USGS
Hawaiian Volcano Observatory
yellow horizontal separator line

skip past main content navigational bar Kilauea

yellow horizontal separator line

Mauna Loa

yellow horizontal separator line

Earthquakes

yellow horizontal separator line

Other Volcanoes

yellow horizontal separator line

Volcanic Hazards

yellow horizontal separator line

About HVO

yellow horizontal separator line

Volcanowatch

February 26, 2004

A weekly feature provided by scientists at the Hawaiian Volcano Observatory.


Eruptions help cool interior of Earth ? but there?s a long way to go

People frequently ask, ?What?s with all these eruptions I hear about? Is volcanic activity increasing?? Indeed, a plot of reported eruptions over the last 200 years shows ever-increasing numbers, but it is very likely that this is due to increased interest and ease of worldwide communication rather than increased volcanic activity.

For example, the major decreases in the numbers of reported eruptions over the last 200 years occurred during the two world wars, when everyone had far more pressing matters to report. There were even news blackouts imposed on reporting the occurrence of eruptions during wartime. Here in Hawai`i, the press was prohibited from reporting Mauna Loa?s 1942 eruption, purportedly to keep the eruption from acting as a homing beacon for the enemy.

A more unbiased way to examine eruption frequency is to consider only reports of large, explosive eruptions over the last 200 years. The effects of such eruptions are more widespread; thus they were more likely to be reported even when they occurred in remote areas. The frequency of these large eruptions has been remarkably constant.

Since the start of comprehensive reporting of volcanic activity, the number of volcanoes actively erupting has remained quite steady at 50 to 70 per year. There are usually about 20 volcanoes erupting at any given time on Earth. Some of those currently active are Colima in Mexico, Erebus in Antarctica, Stromboli in Italy, Dukono in Indonesia, Fuego and Santa Maria in Guatemala, Karymsky and Shiveluch in Russia, Sakura-jima in Japan, Soufriere Hills at Montserrat in the Caribbean, Nyiragongo in central Africa, Tungurahua in Ecuador and, of course, our own Kilauea. More information on these volcanoes and current activity can be found at the Smithsonian Institution?s Global Volcanism website: www.volcano.si.edu.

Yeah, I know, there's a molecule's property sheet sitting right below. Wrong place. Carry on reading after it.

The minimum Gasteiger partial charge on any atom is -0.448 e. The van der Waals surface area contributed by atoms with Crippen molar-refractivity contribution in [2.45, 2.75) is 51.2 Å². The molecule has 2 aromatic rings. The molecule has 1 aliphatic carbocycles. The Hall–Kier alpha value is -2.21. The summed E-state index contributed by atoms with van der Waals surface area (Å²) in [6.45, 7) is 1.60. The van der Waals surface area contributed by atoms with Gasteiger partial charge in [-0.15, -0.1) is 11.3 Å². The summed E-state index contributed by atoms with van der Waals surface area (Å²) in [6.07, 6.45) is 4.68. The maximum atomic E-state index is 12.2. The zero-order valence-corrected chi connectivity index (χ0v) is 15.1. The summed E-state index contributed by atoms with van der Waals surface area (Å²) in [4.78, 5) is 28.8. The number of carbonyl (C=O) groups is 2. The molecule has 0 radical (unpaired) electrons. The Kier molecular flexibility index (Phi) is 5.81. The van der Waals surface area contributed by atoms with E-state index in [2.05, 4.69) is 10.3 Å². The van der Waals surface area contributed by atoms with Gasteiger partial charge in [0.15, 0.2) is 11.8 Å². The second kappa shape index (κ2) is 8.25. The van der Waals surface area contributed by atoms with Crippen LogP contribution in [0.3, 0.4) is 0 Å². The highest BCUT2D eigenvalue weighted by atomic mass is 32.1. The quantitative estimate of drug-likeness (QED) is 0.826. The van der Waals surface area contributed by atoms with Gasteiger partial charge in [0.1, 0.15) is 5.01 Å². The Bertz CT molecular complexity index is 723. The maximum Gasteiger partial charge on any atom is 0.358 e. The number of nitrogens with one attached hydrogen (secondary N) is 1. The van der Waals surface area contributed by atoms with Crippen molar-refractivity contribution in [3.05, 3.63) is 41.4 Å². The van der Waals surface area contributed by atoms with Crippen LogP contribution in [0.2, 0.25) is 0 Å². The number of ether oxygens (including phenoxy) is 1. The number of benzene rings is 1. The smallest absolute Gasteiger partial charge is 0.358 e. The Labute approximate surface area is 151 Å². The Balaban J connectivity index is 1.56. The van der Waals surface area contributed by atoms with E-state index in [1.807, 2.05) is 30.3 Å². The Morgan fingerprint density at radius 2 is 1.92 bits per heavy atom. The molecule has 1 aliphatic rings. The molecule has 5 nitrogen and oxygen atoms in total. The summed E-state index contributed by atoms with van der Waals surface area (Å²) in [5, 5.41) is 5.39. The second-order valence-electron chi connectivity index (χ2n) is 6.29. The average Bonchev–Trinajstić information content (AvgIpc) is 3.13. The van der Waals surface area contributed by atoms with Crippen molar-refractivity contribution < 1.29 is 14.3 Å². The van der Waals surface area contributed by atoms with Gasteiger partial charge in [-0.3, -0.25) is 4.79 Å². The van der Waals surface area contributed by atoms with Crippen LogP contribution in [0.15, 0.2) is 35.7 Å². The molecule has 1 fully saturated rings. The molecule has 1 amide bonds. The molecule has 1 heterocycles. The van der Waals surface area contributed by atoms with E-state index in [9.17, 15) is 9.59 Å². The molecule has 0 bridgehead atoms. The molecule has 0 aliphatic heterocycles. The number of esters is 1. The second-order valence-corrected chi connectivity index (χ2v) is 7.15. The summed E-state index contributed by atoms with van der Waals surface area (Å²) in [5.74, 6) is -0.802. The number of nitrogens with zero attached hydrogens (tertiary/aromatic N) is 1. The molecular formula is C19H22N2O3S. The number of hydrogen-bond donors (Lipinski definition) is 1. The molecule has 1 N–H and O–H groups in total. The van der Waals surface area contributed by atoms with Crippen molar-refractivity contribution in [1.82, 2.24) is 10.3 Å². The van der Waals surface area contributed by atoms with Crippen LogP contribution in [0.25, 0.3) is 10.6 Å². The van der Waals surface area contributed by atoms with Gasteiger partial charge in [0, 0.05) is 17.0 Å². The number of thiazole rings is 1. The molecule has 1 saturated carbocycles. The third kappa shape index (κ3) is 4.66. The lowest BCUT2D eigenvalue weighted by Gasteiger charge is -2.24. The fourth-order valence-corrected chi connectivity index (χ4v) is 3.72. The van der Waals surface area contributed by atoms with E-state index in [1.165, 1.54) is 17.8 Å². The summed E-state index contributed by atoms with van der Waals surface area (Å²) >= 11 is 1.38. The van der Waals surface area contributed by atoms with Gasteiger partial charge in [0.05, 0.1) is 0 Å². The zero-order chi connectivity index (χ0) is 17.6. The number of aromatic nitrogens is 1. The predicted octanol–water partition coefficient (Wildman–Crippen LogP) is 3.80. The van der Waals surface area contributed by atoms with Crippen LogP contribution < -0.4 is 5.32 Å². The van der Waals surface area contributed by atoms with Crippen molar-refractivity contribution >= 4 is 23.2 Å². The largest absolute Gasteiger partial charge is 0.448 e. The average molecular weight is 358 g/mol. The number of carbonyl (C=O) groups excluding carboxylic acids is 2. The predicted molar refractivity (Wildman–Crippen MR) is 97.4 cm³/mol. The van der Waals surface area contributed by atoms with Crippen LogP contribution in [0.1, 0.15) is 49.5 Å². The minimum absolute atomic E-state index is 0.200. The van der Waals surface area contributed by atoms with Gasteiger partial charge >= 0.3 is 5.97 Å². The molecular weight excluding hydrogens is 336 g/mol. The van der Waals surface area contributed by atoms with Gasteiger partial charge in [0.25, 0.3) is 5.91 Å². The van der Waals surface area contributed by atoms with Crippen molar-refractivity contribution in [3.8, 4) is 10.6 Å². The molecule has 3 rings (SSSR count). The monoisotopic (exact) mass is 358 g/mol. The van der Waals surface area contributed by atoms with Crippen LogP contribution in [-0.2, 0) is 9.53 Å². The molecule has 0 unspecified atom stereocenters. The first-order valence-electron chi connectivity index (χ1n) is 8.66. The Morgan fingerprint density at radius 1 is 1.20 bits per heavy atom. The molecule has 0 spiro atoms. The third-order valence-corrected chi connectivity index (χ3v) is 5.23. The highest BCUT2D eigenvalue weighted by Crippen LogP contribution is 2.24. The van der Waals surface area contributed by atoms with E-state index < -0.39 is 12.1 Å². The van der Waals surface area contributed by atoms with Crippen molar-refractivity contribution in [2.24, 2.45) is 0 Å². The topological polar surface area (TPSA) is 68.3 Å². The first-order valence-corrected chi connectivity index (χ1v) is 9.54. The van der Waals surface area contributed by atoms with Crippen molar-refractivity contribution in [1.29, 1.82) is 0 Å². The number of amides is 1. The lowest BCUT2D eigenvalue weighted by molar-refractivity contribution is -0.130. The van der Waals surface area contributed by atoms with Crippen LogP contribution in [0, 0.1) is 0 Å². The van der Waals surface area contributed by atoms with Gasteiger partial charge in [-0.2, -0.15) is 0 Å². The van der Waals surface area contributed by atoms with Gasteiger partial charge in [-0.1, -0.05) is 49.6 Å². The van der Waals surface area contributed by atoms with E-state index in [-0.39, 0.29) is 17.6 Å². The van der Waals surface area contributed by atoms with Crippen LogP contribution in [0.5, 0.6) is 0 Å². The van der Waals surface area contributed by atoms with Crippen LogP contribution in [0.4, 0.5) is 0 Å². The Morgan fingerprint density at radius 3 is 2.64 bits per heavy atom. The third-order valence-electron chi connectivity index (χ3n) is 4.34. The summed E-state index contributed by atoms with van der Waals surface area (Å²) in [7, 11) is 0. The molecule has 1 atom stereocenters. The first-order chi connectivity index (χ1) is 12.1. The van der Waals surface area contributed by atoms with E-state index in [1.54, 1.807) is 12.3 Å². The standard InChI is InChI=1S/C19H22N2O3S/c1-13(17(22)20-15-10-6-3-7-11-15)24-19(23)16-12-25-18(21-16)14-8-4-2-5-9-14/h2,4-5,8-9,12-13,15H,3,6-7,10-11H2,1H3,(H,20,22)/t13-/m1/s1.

Many more volcanoes are currently exhibiting signs of unrest, which can include increased levels of seismicity, deformation of the ground surface, and volcanic gas emissions. About 1500 volcanoes have erupted in the last 10,000 years, and that?s just counting the ones on land. If we include young seafloor volcanoes, the estimate could go up by a factor of at least 100!

The huge number of undersea volcanoes is at least partly due to the large amount of heat available at mid-ocean spreading centers, where the thin oceanic crust is torn apart as tectonic plates move away from each other.

There are mainly two internal heat sources that drive plate tectonics and volcanic eruptions: heat left over from the formation of the earth, and decay of radioactive elements within the earth. Volcanic eruptions account for a large proportion of the internal heat that is dissipated from the interior of the earth.